idude — 2010-07-21T16:38:48-04:00 — #1
I'm interested in hearing people's thoughts and personal experiences on making a transitition from working on clients projects to launching a successful endeavor of their own.
The fun just is not there anymore working on projects for clients, or working for a shop doing work for a multitude of clients. Worse yet, the last couple of years I've had some interesting offers that I did not feel were right for me. I wish I could scream that this is all about money, because it's not. I've actually down sized the number of clients, so I could have some space to breath and time to figure out what I actually want to do. Money is important to me, but not the cornerstone of what motivates me. Do I desire to do something sucessful and make money at it, you betcha I do. However, I want or need to do something fun.
Now, here I am sitting in a room by myself. I'm finding it extremely difficult being my own client. This is well...to be honest..sort of frustrating because normally I have all kinds of ideas and thoughts I bounce off clients. I have come up with a few general ideas, but nothing that has me excited enough yet to do it.
I love to hear from anybody who has gone through a similar experience. Any insight, advice and thoughts from anybody regarding this is dearly appreciated.
alexdawson — 2010-07-27T10:32:37-04:00 — #2
Often the best place to begin isn't on your own, when looking or seeking out useful projects or ventures you could go out and accomplish you require a plan of action. But before you can have a plan you require an idea, most ideas don't suddenly come if their forced out (not the good ones at least), they come out of a real world need for their existence. In that capacity I would say that perhaps you should either think back to the days when you used to work for other people (producing their goods) and think about what service you really could have done with to help make your experience with them easier. If you're at a point however where you still can't really come up with anything, it's time to get into research and actually go seek out ideas, sitting in a room with nothing to inspire you isn't going to get you the million dollar idea, but going out into the community, working with others or perhaps participating in stuff with other people (and doing lots of research) will help you better ground your ideas. I wouldn't attempt to go solo with a venture unless I had an idea that felt good enough that it could really make it as a service, quitting your job and sitting in front of a blank screen isn't going to suddenly give you the lightbulb over the head effect, most ideas take years to cultivate properly.
sg707 — 2010-07-23T19:11:32-04:00 — #3
Well I'm just going w/ what others have told me when starting a new idea
Successful ideas does not come at the "first shot". Most of the time, it's found by "accident". Take flickr.com, I hear that they originally made online game which happened to have a feature to store "pictures". Then later, their users solely use their game to share pics... so they scrap the original idea and just created picture repository site.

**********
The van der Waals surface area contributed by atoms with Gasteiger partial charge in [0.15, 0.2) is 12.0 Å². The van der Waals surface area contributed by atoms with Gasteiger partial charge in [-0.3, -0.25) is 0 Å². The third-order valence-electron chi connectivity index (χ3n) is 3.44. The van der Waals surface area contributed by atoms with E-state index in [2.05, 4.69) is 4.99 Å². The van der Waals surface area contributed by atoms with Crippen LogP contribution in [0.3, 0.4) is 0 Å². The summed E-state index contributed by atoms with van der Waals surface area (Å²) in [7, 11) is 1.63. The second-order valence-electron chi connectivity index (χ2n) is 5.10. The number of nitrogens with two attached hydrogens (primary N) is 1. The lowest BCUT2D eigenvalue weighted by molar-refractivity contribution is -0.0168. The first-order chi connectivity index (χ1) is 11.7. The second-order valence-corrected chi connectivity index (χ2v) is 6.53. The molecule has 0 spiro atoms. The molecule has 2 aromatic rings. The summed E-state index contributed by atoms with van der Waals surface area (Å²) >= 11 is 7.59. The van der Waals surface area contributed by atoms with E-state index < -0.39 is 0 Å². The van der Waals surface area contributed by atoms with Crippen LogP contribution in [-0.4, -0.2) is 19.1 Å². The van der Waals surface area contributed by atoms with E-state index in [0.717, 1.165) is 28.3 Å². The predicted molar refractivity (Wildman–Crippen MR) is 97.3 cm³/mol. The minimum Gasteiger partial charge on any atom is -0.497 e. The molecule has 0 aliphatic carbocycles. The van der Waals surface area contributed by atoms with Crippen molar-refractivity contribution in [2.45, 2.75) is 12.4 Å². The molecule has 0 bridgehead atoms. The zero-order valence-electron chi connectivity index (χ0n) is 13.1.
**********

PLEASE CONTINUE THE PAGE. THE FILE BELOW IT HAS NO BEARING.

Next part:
You may need to practice on idea itself. What I mean is ask a trivial question like "What can I do w/ a pencil?" Don't answer them w/ common sense like "to write on a piece of paper". More like, "I can use it as a bookmark", "I can use it as a chapstick", "I can use it as a weapon!". Today, we're living in a world where common sense ideas ARE all taken! Take twitter for example, who would've thunk that would be successful! So thinking in unconventional way may find a unique idea!
This is cheesy.... even if your project end up in failure, you'll learn something! Look at Steve Jobs, he has failed 2 companies before becoming successful w/ Pixar. So don't be shameful if your idea is stupid. Main thing is that you learn something out of it. Also, Pixar company wasn't even meant to be "Animated" company. They were suppose to create graphic software for designers. However, after they have created several "animated demo" using their tools, their client was more fascinated by the demo then the tool itself. So, Steve says "Ok guys! Let's make a movie!" See~ good ideas never come immediately and takes a while to find it.
Sorry if I sounded like cheer leader "Go! Go! Hooray!" but self-motivation is the key here.
idude — 2010-07-27T15:03:08-04:00 — #4
thank you for the great post. I can use all the cheerleading I can get right about now. I just have to get in the game and start doing something. At this point even if it's wrong, it's still going to be the right thing to do. Mind you, I'm also aware of the importance of being selective about what I get involved with. Choices or decisions effect the time spent on things we do. Literally makes the difference of years in our life time. In many ways I wish I could roll back 10 years of my life, but that ain't happening. How to best describe where I'm at. It's sort of like turning off a computer, or hitting the reset button. Time to turn it back on and reboot.
Thanks for the 4 point advice, there was nothing cheesy about it.